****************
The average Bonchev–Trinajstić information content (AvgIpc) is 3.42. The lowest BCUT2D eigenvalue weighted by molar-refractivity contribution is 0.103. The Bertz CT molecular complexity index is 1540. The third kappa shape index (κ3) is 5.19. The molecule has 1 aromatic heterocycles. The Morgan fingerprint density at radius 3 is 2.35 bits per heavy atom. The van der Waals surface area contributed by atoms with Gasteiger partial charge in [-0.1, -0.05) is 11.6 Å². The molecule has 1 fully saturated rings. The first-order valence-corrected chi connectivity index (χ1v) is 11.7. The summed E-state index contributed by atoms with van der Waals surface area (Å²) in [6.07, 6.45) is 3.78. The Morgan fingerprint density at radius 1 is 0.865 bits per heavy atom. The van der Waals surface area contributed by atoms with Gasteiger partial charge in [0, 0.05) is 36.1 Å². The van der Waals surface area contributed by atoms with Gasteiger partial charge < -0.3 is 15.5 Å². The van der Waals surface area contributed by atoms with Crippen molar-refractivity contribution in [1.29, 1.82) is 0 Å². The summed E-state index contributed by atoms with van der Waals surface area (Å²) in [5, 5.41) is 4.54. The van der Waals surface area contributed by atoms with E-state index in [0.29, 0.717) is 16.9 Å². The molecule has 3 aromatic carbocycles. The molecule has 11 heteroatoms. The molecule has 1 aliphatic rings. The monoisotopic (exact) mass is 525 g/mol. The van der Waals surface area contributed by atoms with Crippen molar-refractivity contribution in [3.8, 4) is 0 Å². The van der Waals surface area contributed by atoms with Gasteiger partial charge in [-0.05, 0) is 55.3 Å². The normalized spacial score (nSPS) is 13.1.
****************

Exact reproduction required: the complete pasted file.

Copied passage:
The average Bonchev–Trinajstić information content (AvgIpc) is 3.42. The lowest BCUT2D eigenvalue weighted by molar-refractivity contribution is 0.103. The Bertz CT molecular complexity index is 1540. The third kappa shape index (κ3) is 5.19. The molecule has 1 aromatic heterocycles. The Morgan fingerprint density at radius 3 is 2.35 bits per heavy atom. The van der Waals surface area contributed by atoms with Gasteiger partial charge in [-0.1, -0.05) is 11.6 Å². The molecule has 1 fully saturated rings. The first-order valence-corrected chi connectivity index (χ1v) is 11.7. The summed E-state index contributed by atoms with van der Waals surface area (Å²) in [6.07, 6.45) is 3.78. The Morgan fingerprint density at radius 1 is 0.865 bits per heavy atom. The van der Waals surface area contributed by atoms with Gasteiger partial charge in [0, 0.05) is 36.1 Å². The van der Waals surface area contributed by atoms with Gasteiger partial charge < -0.3 is 15.5 Å². The van der Waals surface area contributed by atoms with Crippen molar-refractivity contribution in [1.29, 1.82) is 0 Å². The summed E-state index contributed by atoms with van der Waals surface area (Å²) in [5, 5.41) is 4.54. The van der Waals surface area contributed by atoms with E-state index in [0.29, 0.717) is 16.9 Å². The molecule has 3 aromatic carbocycles. The molecule has 11 heteroatoms. The molecule has 1 aliphatic rings. The monoisotopic (exact) mass is 525 g/mol. The van der Waals surface area contributed by atoms with Crippen molar-refractivity contribution in [3.8, 4) is 0 Å². The van der Waals surface area contributed by atoms with Gasteiger partial charge in [-0.05, 0) is 55.3 Å². The normalized spacial score (nSPS) is 13.1.